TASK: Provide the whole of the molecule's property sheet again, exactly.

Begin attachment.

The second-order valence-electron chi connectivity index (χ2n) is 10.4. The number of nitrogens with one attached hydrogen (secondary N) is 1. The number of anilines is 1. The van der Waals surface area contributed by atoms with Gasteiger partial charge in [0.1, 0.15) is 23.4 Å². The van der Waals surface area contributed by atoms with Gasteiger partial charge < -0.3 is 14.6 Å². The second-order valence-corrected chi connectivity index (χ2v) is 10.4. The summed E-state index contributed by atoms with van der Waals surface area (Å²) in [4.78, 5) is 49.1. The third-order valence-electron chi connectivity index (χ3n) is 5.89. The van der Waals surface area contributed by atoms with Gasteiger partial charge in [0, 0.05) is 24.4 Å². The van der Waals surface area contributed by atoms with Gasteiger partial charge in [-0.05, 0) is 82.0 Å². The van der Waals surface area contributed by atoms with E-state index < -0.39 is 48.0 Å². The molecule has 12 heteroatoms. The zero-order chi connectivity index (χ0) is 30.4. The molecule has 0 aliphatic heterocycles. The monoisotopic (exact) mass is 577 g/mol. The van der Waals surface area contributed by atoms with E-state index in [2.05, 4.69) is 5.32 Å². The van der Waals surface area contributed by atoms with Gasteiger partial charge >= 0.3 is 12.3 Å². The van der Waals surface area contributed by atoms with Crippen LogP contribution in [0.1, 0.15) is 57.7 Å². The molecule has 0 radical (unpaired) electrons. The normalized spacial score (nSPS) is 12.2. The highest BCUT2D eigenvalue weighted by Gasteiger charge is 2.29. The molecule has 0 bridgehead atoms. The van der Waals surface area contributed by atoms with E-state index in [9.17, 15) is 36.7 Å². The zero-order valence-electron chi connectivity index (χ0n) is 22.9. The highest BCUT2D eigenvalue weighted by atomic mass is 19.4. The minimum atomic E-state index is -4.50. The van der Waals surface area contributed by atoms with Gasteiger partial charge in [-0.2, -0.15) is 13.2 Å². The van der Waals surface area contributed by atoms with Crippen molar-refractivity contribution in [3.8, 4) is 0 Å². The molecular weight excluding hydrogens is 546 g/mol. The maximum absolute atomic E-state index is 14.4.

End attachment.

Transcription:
The second-order valence-electron chi connectivity index (χ2n) is 10.4. The number of nitrogens with one attached hydrogen (secondary N) is 1. The number of anilines is 1. The van der Waals surface area contributed by atoms with Gasteiger partial charge in [0.1, 0.15) is 23.4 Å². The van der Waals surface area contributed by atoms with Gasteiger partial charge < -0.3 is 14.6 Å². The second-order valence-corrected chi connectivity index (χ2v) is 10.4. The summed E-state index contributed by atoms with van der Waals surface area (Å²) in [4.78, 5) is 49.1. The third-order valence-electron chi connectivity index (χ3n) is 5.89. The van der Waals surface area contributed by atoms with Gasteiger partial charge in [0, 0.05) is 24.4 Å². The van der Waals surface area contributed by atoms with Gasteiger partial charge in [-0.05, 0) is 82.0 Å². The van der Waals surface area contributed by atoms with E-state index < -0.39 is 48.0 Å². The molecule has 12 heteroatoms. The zero-order chi connectivity index (χ0) is 30.4. The molecule has 0 aliphatic heterocycles. The monoisotopic (exact) mass is 577 g/mol. The van der Waals surface area contributed by atoms with E-state index in [2.05, 4.69) is 5.32 Å². The van der Waals surface area contributed by atoms with Gasteiger partial charge >= 0.3 is 12.3 Å². The van der Waals surface area contributed by atoms with Crippen LogP contribution in [0.1, 0.15) is 57.7 Å². The molecule has 0 radical (unpaired) electrons. The normalized spacial score (nSPS) is 12.2. The highest BCUT2D eigenvalue weighted by Gasteiger charge is 2.29. The molecule has 0 bridgehead atoms. The van der Waals surface area contributed by atoms with E-state index in [9.17, 15) is 36.7 Å². The zero-order valence-electron chi connectivity index (χ0n) is 22.9. The highest BCUT2D eigenvalue weighted by atomic mass is 19.4. The minimum atomic E-state index is -4.50. The van der Waals surface area contributed by atoms with Gasteiger partial charge in [-0.2, -0.15) is 13.2 Å². The van der Waals surface area contributed by atoms with Crippen molar-refractivity contribution in [3.8, 4) is 0 Å². The molecular weight excluding hydrogens is 546 g/mol. The maximum absolute atomic E-state index is 14.4.